Do ask questions that demonstrate not only a knowledge of the college where you're applying but also an enthusiasm for its mission and an earnest desire to be there. When I'm reading through applications and listening to candidates answer questions during an interview, I'm always looking for indications that people really want to work where I work, doing what I do every day. That admitted bias on my part—one that I believe is widely shared at two-year colleges—carries over to the end of the interview, when the candidates pose questions for us. Here are some questions that would get high marks from me:

  • "At my last institution, about 35 percent of our students began in developmental courses. Do you have a similar percentage here, and would I have the opportunity to teach some of those courses?"
  • "I see from your class schedule that you offer a large number of online sections. I've taught online in the past and really enjoyed it. Is that something I might have the opportunity to do here as well, at some point?"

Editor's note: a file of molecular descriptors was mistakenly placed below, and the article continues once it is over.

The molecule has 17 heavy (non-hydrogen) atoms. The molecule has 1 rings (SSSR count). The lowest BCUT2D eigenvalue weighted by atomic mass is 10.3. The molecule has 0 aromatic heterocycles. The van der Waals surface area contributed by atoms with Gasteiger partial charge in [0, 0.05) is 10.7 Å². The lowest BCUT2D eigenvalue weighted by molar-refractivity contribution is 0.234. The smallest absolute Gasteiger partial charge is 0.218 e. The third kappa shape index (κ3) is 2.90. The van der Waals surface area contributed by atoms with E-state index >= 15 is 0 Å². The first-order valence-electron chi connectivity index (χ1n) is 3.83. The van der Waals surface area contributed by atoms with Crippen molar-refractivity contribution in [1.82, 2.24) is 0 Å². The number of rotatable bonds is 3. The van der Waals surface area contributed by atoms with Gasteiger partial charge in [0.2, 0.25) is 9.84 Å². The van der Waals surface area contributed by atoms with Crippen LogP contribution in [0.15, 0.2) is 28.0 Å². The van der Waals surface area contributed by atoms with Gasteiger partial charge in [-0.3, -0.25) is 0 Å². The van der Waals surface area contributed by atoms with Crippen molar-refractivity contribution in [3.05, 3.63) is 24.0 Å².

• "I read in your catalog that you have a number of student organizations on campus. That's something I've always been interested in. Are there opportunities for faculty members to be involved in sponsoring those organizations?"

Please note, I'm not suggesting that you ask those exact questions. They're just examples of the types of questions that might indicate a high level of interest. Nor am I encouraging you to cynically feign interest, Eddie Haskell-like (Google him), just to get the job. I'm merely encouraging you to ask questions that show you know something about the institution (because you've done your homework), and that you are genuinely enthusiastic about the kind of work that goes on there.

Finally, there are some questions that may or may not be OK to ask, depending on how you phrase them. For example, don't ask, "How much extra money can I make by teaching in the summer?" You might, however, ask, "Are there opportunities for new faculty members to teach in the summer?" The first version is tacky and presumptuous, while the second poses a reasonable question, couched in appropriate humility.

The overriding principles here are that, first, you should go into your campus interview prepared to ask at least one or two relevant questions, and second, those questions should help your candidacy, not hurt it. In the end, what you ask the committee may be nearly as important as what they ask you.

Rob Jenkins is an associate professor of English at Georgia Perimeter College. He blogs at and writes monthly for The Chronicle's community-college column. The views expressed here are his own and do not necessarily represent those of his employer.